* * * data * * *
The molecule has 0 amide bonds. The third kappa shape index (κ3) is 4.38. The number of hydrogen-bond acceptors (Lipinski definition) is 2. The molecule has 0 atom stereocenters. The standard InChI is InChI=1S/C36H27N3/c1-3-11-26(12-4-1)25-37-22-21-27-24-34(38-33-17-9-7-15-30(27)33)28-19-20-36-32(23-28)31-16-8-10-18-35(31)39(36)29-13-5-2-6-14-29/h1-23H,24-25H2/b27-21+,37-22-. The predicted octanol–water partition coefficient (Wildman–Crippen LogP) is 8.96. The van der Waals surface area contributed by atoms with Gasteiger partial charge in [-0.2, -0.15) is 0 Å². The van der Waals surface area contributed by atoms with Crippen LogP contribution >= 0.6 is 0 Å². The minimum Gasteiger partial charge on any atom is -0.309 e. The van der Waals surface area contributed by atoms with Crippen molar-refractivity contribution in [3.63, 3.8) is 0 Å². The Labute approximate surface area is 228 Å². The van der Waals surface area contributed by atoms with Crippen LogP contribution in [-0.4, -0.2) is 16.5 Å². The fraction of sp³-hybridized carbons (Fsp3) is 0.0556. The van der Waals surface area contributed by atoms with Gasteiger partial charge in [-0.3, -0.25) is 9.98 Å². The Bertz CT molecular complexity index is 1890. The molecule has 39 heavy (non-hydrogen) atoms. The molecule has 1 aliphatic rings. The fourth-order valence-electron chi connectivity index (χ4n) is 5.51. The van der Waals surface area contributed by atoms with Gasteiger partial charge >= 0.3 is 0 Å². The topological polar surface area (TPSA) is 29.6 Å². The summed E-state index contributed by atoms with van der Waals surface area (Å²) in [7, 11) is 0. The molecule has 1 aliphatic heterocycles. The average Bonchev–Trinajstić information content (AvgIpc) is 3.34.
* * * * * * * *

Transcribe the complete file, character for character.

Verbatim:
The molecule has 0 amide bonds. The third kappa shape index (κ3) is 4.38. The number of hydrogen-bond acceptors (Lipinski definition) is 2. The molecule has 0 atom stereocenters. The standard InChI is InChI=1S/C36H27N3/c1-3-11-26(12-4-1)25-37-22-21-27-24-34(38-33-17-9-7-15-30(27)33)28-19-20-36-32(23-28)31-16-8-10-18-35(31)39(36)29-13-5-2-6-14-29/h1-23H,24-25H2/b27-21+,37-22-. The predicted octanol–water partition coefficient (Wildman–Crippen LogP) is 8.96. The van der Waals surface area contributed by atoms with Gasteiger partial charge in [-0.2, -0.15) is 0 Å². The van der Waals surface area contributed by atoms with Crippen LogP contribution >= 0.6 is 0 Å². The minimum Gasteiger partial charge on any atom is -0.309 e. The van der Waals surface area contributed by atoms with Crippen molar-refractivity contribution in [3.63, 3.8) is 0 Å². The Labute approximate surface area is 228 Å². The van der Waals surface area contributed by atoms with Crippen LogP contribution in [-0.4, -0.2) is 16.5 Å². The fraction of sp³-hybridized carbons (Fsp3) is 0.0556. The van der Waals surface area contributed by atoms with Gasteiger partial charge in [-0.3, -0.25) is 9.98 Å². The Bertz CT molecular complexity index is 1890. The molecule has 39 heavy (non-hydrogen) atoms. The molecule has 1 aliphatic rings. The fourth-order valence-electron chi connectivity index (χ4n) is 5.51. The van der Waals surface area contributed by atoms with Gasteiger partial charge >= 0.3 is 0 Å². The topological polar surface area (TPSA) is 29.6 Å². The summed E-state index contributed by atoms with van der Waals surface area (Å²) in [7, 11) is 0. The molecule has 1 aliphatic heterocycles. The average Bonchev–Trinajstić information content (AvgIpc) is 3.34.